Measuring Context in Teen Dating Violence Research: The ‘How’ and the ‘Why’


Understanding context is important to the research community but is also important for law enforcement, who may be tasked with investigating cases of teen dating violence. With funding from the Office on Violence Against Women (Grant No. 2007-TA-AX-K024), Break the Cycle published a guide for law enforcement officers who work with teen victims of dating violence. One of the key points in the guide is, “Do NOT make a dual arrest -- arresting both is ineffective and dangerous. In most cases, one party is using violence, coercion and intimidation while the other is reacting to the violence. Arresting a victim only serves to re-victimize them, causing distrust and alienation, especially among youth who may already be distrustful of adult authorities.” In other words, it is crucial for law enforcement officers to understand the context of the violence: who engaged in the behavior first, what was their motivation for the behavior (e.g., self-defense), and how this incident may fit in with a pattern of power and control in that relationship. Without being aware of context, law enforcement officers may conclude that both parties are using violence. Better measurement and a fuller understanding of dating violence will help law enforcement to ensure safety for those who need it most.


Researchers and practitioners need better options for measurement in the form of accessible and contextual measures of teen dating violence. Due to the widespread and increasing use of digital media among teens, measures must also take into account dating violence that occurs through the use of social media and mobile phones-- a form of dating violence we call “digital dating abuse” (Futures Without Violence, 2009; Reed, Tolman, & Ward, 2016). This project aims to present researchers and practitioners with further evidence of the importance of measuring context in dating violence and provide a novel measure of digital dating abuse that addresses the gendered motivation, experience, and consequences of digital dating abuse behaviors.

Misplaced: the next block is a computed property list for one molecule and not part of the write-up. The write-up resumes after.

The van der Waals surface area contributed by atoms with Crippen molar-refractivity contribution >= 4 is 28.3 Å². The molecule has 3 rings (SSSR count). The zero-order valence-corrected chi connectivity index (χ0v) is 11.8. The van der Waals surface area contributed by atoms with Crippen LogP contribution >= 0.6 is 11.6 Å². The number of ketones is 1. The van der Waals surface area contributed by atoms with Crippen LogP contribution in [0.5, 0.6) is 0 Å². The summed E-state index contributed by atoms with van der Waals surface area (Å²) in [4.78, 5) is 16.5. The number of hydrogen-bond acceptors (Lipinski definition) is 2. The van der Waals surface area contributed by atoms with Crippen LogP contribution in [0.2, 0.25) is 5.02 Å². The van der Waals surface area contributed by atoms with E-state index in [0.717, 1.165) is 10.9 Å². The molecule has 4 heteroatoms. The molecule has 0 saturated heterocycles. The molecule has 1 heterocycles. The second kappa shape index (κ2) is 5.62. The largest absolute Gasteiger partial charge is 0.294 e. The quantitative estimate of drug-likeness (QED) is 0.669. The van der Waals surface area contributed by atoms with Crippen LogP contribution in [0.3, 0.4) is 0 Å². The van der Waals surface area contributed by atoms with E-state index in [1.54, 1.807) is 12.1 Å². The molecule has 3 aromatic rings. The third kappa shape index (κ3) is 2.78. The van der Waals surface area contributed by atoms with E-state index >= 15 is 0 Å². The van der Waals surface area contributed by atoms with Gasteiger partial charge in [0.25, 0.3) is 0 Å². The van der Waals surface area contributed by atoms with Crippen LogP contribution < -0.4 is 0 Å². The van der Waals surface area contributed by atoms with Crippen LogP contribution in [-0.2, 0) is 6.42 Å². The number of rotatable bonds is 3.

Associated faculty

Lauren Reed

Lauren Reed Ph.D, Principal Investigator

Dr. Lauren Reed is an assistant professor of Social Work at ASU. She completed her Ph.D. in social work and developmental psychology at the University of Michigan and did her postdoctoral training at the University of California Santa Barbara in the Center for School-Based Youth Development. Dr. Reed has worked with adolescent and adult survivors of dating and domestic violence and has facilitated community-based youth-led programs to empower youth to end relationship violence and promote gender equality in their communities. She is passionate about teaching, mentoring, and the power of youth-led social change.

Rita Seabrook

Rita Seabrook, Co-Principal Investigator

Dr. Seabrook's research focuses on intimate partner violence. She is especially interested in masculinity and how the pressure to “be a man” (e.g., by having several sexual partners) contributes to sexual violence against women. Currently, she is working on projects related to fraternity membership and sexual violence perpetration, sexual violence among LGBTQ college students, and opioid misuse and intimate partner violence